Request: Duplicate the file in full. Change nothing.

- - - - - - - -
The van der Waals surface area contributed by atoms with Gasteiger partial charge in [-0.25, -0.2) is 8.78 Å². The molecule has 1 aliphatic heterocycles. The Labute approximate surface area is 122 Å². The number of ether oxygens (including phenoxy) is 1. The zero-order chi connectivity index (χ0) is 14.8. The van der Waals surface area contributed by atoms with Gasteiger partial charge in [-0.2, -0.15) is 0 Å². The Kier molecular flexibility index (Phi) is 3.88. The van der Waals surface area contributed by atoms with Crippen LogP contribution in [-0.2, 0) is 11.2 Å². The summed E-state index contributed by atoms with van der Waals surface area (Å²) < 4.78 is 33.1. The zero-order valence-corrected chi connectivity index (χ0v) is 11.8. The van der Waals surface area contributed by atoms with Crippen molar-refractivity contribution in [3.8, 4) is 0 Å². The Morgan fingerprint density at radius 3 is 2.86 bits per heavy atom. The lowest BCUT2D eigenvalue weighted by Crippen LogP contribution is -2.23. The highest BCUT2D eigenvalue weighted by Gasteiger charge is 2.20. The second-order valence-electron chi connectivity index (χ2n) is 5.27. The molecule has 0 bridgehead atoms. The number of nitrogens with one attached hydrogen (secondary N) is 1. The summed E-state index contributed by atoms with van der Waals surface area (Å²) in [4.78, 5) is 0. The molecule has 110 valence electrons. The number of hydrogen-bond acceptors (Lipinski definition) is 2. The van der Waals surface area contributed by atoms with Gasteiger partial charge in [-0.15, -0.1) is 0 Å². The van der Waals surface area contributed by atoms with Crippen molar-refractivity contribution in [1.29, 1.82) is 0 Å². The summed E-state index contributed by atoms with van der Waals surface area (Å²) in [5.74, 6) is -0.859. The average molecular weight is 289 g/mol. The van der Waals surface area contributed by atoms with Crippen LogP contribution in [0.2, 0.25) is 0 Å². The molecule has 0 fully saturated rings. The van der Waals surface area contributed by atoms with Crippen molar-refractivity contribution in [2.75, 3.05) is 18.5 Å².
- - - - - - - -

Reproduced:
The van der Waals surface area contributed by atoms with Gasteiger partial charge in [-0.25, -0.2) is 8.78 Å². The molecule has 1 aliphatic heterocycles. The Labute approximate surface area is 122 Å². The number of ether oxygens (including phenoxy) is 1. The zero-order chi connectivity index (χ0) is 14.8. The van der Waals surface area contributed by atoms with Gasteiger partial charge in [-0.2, -0.15) is 0 Å². The Kier molecular flexibility index (Phi) is 3.88. The van der Waals surface area contributed by atoms with Crippen LogP contribution in [-0.2, 0) is 11.2 Å². The summed E-state index contributed by atoms with van der Waals surface area (Å²) < 4.78 is 33.1. The zero-order valence-corrected chi connectivity index (χ0v) is 11.8. The van der Waals surface area contributed by atoms with Crippen molar-refractivity contribution in [3.8, 4) is 0 Å². The Morgan fingerprint density at radius 3 is 2.86 bits per heavy atom. The lowest BCUT2D eigenvalue weighted by Crippen LogP contribution is -2.23. The highest BCUT2D eigenvalue weighted by Gasteiger charge is 2.20. The second-order valence-electron chi connectivity index (χ2n) is 5.27. The molecule has 0 bridgehead atoms. The number of nitrogens with one attached hydrogen (secondary N) is 1. The summed E-state index contributed by atoms with van der Waals surface area (Å²) in [4.78, 5) is 0. The molecule has 110 valence electrons. The number of hydrogen-bond acceptors (Lipinski definition) is 2. The van der Waals surface area contributed by atoms with Gasteiger partial charge in [-0.15, -0.1) is 0 Å². The van der Waals surface area contributed by atoms with Crippen molar-refractivity contribution in [1.29, 1.82) is 0 Å². The summed E-state index contributed by atoms with van der Waals surface area (Å²) in [5.74, 6) is -0.859. The average molecular weight is 289 g/mol. The van der Waals surface area contributed by atoms with Crippen LogP contribution in [0.2, 0.25) is 0 Å². The molecule has 0 fully saturated rings. The van der Waals surface area contributed by atoms with Crippen molar-refractivity contribution in [2.75, 3.05) is 18.5 Å².